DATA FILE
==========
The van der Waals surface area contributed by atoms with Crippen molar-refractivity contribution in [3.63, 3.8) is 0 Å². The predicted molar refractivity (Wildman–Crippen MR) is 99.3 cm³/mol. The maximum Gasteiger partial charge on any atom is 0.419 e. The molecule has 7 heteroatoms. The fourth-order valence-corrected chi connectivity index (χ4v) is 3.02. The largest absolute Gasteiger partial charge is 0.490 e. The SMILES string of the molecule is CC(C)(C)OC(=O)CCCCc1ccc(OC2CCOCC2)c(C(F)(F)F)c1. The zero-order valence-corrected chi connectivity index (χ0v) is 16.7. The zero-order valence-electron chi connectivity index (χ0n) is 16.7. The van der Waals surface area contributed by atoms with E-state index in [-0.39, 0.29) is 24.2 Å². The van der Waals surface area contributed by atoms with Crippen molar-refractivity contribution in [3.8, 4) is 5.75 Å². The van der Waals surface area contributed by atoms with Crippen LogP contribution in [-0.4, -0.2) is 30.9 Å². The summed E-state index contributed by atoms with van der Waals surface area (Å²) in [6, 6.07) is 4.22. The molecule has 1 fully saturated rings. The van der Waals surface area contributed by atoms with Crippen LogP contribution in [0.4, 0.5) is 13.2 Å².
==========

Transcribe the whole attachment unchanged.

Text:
The van der Waals surface area contributed by atoms with Crippen molar-refractivity contribution in [3.63, 3.8) is 0 Å². The predicted molar refractivity (Wildman–Crippen MR) is 99.3 cm³/mol. The maximum Gasteiger partial charge on any atom is 0.419 e. The molecule has 7 heteroatoms. The fourth-order valence-corrected chi connectivity index (χ4v) is 3.02. The largest absolute Gasteiger partial charge is 0.490 e. The SMILES string of the molecule is CC(C)(C)OC(=O)CCCCc1ccc(OC2CCOCC2)c(C(F)(F)F)c1. The zero-order valence-corrected chi connectivity index (χ0v) is 16.7. The zero-order valence-electron chi connectivity index (χ0n) is 16.7. The van der Waals surface area contributed by atoms with E-state index in [-0.39, 0.29) is 24.2 Å². The van der Waals surface area contributed by atoms with Crippen molar-refractivity contribution in [3.8, 4) is 5.75 Å². The van der Waals surface area contributed by atoms with Crippen LogP contribution in [-0.4, -0.2) is 30.9 Å². The summed E-state index contributed by atoms with van der Waals surface area (Å²) in [6, 6.07) is 4.22. The molecule has 1 fully saturated rings. The van der Waals surface area contributed by atoms with Crippen LogP contribution in [0.4, 0.5) is 13.2 Å².